The positives we can take away from this appearance for Sandoval is the fact that he got 4 outs off Major League hitters in a big league environment. For being just 22 and facing your first real big league experience getting 4 MLB hitters out is a very tangible and optimistic building point

When Sandoval was able to locate his pitches there was no doubt that he had lethality in his repertoire. His curveball showed off a nasty break that was clearly affecting hitters when he was able to place it in or near the zone, in fact his lone K of the game came off a sharply dropping dirt-curveball on Corey Seager. Following that AB we saw Justin Turner ground into a double play to end the inning, despite Sandovals troubles he was able to work past them well enough in the first.

His troubles were too much to sneak away with however as he ended up unraveling for 7 runs in the next inning. The only out he got in that 2nd was a groundout to Kike Hernandez that came after two walks and a home run. It was only after four more batters (BB, H, RBI-2B, BB) that Sandoval was taken out of the game; a point which seemed quite a few batters too many.

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Matt Thaiss collected three hits in this game after being named the Angels most impressive rookie in Spring Training. Of those three hits two went for doubles which effectively pumped his OPS through Spring to 1.807. As easy as it is to see the future in our hands it’s just as plain how burdensome of a contract Albert Pujols holds.

If it weren’t for Pujols we’d have Matt Thaiss riding the Opening Day Roster free and easy as the starting first-baseman. Unfortunately he’s going to have to stay in Triple A for much longer than necessary, but it is practically guaranteed that Thaiss is going to be the first to see Spring Training time.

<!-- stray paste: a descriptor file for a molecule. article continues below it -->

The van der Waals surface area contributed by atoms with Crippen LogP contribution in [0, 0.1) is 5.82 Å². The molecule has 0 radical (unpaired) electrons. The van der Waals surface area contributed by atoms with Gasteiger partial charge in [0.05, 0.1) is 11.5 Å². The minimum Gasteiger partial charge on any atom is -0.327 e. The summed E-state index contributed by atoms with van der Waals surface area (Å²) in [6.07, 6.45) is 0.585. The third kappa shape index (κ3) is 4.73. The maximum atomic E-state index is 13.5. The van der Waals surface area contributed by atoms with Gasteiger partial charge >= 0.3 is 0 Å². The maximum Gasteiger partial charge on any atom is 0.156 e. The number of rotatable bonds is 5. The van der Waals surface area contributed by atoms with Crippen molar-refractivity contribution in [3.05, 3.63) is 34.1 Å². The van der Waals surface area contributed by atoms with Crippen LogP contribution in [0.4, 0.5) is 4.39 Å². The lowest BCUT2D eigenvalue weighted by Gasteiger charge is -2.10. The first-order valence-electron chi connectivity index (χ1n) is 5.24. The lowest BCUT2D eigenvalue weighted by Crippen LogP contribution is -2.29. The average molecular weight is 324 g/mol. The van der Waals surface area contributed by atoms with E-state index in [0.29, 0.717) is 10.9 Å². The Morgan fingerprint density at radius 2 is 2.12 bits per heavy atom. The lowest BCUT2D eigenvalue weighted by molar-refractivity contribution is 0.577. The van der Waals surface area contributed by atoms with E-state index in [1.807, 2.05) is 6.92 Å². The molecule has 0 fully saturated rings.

His impact was undeniable and to leave that stashed away for too long will only hurt the Major League club, in fact you could argue that it is already is hurting the MLB team. The Angels would be much better off with Thaiss manning 1B to open the season, but for now we’ll just have to wait until injury opens up a spot for him on the roster.

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Jose Rodriguez pitched tremendously in his appearance by collecting 3 K’s in 2 IP and allowing no hits or walks. Rodriguez hasn’t had the smoothest ride throughout the Angels farm system (6 seasons; 4.52 ERA, 527.2 IP) and in his time at Double A last year, at the age of 22, he pitched 114.2 innings of 6.12 ERA baseball.

However, he made the most of the time he had by showing off a fastball that sat 92-93mph as well as a strong curveball/change-up combo. Rodriguez isn’t really a prospect earmarked for much, but it was great to see him contribute nonetheless. It would really be something special if he can find a way to take this back with him to the Minors and build upon it.

The Angels will return to your televisions on March 28th for Opening Day at 1:07 PM PT. The contest will see the Angels open the season in Oakland against the Athletics, viewable on Fox Sports West